An aerial view of Seaside Heights, New Jersey, almost a month after the area was hit by Hurricane Sandy in October 2012. Reuters

When Hurricane Sandy struck the Eastern Seaboard in October 2012, it left a trail of devastation and heartache in its wake. Now, the U.S. government is considering a multibillion-dollar plan to build artificial islands off the coast of New York and New Jersey to cushion their densely populated coasts from future storms.

"How do you protect New Jersey and New York at the same time from the storm of the future?" Alan Blumberg, a professor at Stevens Institute of Technology in Sandy-devastated Hoboken, N.J., asked the Associated Press. "Our idea is to build a chain of islands, like a long slender banana. The wave action and storm surge will reflect off these islands and go back out to sea rather than hitting the coast.”

Storm surges are exceptional rises in water caused by strong winds. As the winds of a storm or hurricane blow across the ocean’s surface, they produce a vertical circulation in the ocean. When the storm reaches shallower waters, the circulation is disrupted by the ocean bottom. Because it can no longer go down, the excess water has nowhere else to go but inland.

It was primarily the storm surge from Hurricane Sandy that caused $79 billion in damages in New York and New Jersey alone and killed 159 people.

Known as the “Blue Dunes” proposal, the idea for building artificial islands along the states’ crowded shores comes from engineers at the Stevens Institute who partnered with the WXY architectural firm and West 8 Urban Design and Landscape Architecture. Their artificial island proposal is one of 10 project ideas that will be considered and voted on next week as part of a competition sponsored by the U.S. Department of Housing and Urban Development. The department challenged innovators to come up with novel ways to blunt the impact of storm surges.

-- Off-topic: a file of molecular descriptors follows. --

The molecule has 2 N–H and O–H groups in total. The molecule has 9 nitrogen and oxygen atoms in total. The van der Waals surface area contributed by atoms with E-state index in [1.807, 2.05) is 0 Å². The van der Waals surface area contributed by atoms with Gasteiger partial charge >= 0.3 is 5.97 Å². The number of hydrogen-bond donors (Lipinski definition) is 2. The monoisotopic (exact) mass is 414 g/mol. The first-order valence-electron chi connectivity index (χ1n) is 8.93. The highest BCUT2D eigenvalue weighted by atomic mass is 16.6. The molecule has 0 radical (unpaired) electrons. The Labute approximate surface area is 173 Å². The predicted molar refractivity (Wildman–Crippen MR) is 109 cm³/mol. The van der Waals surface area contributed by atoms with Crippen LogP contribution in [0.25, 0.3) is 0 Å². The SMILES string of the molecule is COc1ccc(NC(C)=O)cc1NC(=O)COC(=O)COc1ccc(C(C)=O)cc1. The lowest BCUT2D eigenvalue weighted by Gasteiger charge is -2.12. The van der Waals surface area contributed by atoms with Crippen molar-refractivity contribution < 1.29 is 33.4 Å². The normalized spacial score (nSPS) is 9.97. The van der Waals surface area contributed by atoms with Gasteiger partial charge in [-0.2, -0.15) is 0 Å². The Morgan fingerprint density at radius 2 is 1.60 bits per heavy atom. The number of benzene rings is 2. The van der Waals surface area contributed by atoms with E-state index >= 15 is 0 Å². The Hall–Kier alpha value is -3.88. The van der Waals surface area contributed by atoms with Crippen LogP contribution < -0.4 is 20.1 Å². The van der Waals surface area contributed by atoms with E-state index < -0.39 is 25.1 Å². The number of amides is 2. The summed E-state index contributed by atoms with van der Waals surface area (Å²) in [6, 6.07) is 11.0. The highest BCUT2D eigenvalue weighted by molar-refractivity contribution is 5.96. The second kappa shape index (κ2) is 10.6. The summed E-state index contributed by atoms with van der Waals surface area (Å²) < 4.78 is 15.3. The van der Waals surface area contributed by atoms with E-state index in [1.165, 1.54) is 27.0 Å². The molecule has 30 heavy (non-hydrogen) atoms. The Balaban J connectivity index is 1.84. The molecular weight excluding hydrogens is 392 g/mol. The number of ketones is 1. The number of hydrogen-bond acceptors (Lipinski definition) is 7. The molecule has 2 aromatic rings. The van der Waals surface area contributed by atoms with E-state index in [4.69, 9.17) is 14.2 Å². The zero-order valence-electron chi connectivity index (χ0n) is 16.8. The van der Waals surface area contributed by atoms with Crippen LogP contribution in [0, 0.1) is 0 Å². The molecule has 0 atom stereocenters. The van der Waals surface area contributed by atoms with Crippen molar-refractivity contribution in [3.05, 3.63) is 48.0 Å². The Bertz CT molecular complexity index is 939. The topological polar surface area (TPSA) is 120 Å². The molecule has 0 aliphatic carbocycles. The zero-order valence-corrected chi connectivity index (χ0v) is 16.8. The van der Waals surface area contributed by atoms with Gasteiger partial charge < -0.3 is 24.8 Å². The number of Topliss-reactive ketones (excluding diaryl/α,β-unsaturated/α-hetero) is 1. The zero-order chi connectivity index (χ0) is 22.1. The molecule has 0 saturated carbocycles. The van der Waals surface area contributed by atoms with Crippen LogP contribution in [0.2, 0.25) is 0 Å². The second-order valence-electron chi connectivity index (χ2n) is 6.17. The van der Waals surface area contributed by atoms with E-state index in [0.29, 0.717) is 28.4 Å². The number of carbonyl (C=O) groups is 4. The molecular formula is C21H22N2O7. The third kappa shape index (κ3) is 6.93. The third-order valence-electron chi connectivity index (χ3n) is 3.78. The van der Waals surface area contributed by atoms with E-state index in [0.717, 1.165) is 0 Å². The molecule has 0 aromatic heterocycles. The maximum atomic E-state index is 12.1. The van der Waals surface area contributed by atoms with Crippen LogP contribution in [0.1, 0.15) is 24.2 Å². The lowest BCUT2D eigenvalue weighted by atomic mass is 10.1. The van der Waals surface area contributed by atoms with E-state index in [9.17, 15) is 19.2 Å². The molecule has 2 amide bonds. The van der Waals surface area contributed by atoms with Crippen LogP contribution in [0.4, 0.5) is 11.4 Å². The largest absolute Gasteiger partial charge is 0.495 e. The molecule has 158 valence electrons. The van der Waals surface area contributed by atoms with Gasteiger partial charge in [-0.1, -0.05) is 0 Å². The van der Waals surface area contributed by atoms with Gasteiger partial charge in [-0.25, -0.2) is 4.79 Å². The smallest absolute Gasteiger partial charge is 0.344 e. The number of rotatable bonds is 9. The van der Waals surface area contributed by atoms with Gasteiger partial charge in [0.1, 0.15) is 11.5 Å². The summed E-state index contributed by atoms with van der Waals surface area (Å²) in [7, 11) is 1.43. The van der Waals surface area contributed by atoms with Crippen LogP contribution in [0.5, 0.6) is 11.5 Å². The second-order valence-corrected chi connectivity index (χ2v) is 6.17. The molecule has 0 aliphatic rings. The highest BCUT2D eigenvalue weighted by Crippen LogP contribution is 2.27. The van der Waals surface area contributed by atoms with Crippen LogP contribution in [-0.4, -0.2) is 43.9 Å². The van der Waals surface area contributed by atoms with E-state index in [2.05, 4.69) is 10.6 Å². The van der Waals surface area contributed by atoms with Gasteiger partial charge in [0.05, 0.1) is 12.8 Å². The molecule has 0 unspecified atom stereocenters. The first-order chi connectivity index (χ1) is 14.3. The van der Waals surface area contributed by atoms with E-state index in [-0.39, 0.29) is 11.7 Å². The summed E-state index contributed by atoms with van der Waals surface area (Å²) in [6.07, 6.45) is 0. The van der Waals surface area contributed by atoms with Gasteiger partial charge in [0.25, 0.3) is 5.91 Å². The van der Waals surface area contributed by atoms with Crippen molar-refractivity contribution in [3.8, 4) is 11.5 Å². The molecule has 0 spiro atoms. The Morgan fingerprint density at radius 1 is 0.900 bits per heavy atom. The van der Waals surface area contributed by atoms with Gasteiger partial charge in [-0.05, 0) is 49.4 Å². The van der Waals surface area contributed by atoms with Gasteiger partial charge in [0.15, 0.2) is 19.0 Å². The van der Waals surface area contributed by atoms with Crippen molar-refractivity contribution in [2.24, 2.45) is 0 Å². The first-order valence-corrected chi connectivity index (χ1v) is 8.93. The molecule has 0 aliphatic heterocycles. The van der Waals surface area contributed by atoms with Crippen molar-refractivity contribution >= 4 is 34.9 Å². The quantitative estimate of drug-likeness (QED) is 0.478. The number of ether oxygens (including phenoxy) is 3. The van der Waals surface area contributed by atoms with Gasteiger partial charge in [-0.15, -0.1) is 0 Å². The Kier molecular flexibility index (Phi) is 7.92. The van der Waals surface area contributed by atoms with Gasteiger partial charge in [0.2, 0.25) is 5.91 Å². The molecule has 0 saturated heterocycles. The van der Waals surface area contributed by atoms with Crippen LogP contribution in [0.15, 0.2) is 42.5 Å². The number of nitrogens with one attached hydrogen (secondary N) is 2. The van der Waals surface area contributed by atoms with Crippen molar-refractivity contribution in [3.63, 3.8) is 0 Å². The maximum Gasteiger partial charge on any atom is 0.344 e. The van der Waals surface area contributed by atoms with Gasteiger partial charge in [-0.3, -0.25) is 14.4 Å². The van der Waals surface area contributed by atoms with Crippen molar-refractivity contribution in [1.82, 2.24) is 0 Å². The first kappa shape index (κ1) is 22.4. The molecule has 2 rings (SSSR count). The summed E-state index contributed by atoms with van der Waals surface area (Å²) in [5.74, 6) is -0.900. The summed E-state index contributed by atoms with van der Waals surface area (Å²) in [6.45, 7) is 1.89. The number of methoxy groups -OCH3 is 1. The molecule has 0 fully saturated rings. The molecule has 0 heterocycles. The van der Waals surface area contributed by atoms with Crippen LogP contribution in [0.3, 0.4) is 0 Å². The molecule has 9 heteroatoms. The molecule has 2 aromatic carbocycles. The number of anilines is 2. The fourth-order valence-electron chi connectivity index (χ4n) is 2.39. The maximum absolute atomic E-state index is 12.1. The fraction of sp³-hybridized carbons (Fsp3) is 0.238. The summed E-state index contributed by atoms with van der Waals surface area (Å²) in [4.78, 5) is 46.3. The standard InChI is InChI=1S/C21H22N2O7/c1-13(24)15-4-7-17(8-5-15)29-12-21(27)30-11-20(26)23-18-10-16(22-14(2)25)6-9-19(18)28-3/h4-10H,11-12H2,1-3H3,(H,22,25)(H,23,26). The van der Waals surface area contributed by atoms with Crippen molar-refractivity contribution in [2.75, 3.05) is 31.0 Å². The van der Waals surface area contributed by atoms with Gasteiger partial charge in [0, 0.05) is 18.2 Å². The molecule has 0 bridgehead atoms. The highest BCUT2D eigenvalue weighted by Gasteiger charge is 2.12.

Other proposals include re-establishing oyster colonies in tidal flats along the coasts, creating nature preserves that could absorb water and constructing seawalls around the cities.

Creating artificial islands would cost between $10 billion and $12 billion. Funding for the project would come partly from a $60 billion grant passed by Congress last year for Sandy relief efforts.

Unfortunately, there are several naysayers who think building artificial islands 12 miles out to sea isn’t the best way to keep storm surges at bay.

"The sand borrow sites always run into strong objections from the U.S. Fish and Wildlife Service," Stewart Farrell, head of Stockton College's Coastal Research Center in southern New Jersey, told the Associated Press. "Next in line would be the historical preservationists: You can't cover up Captain Kidd's treasure ships, no way! And every 19th-century coal barge is an historical treasure. Then there are abundant submarine cables, lines, pipes and rights of way."

Not to mention the surfers who would have to hunt elsewhere for the perfect wave.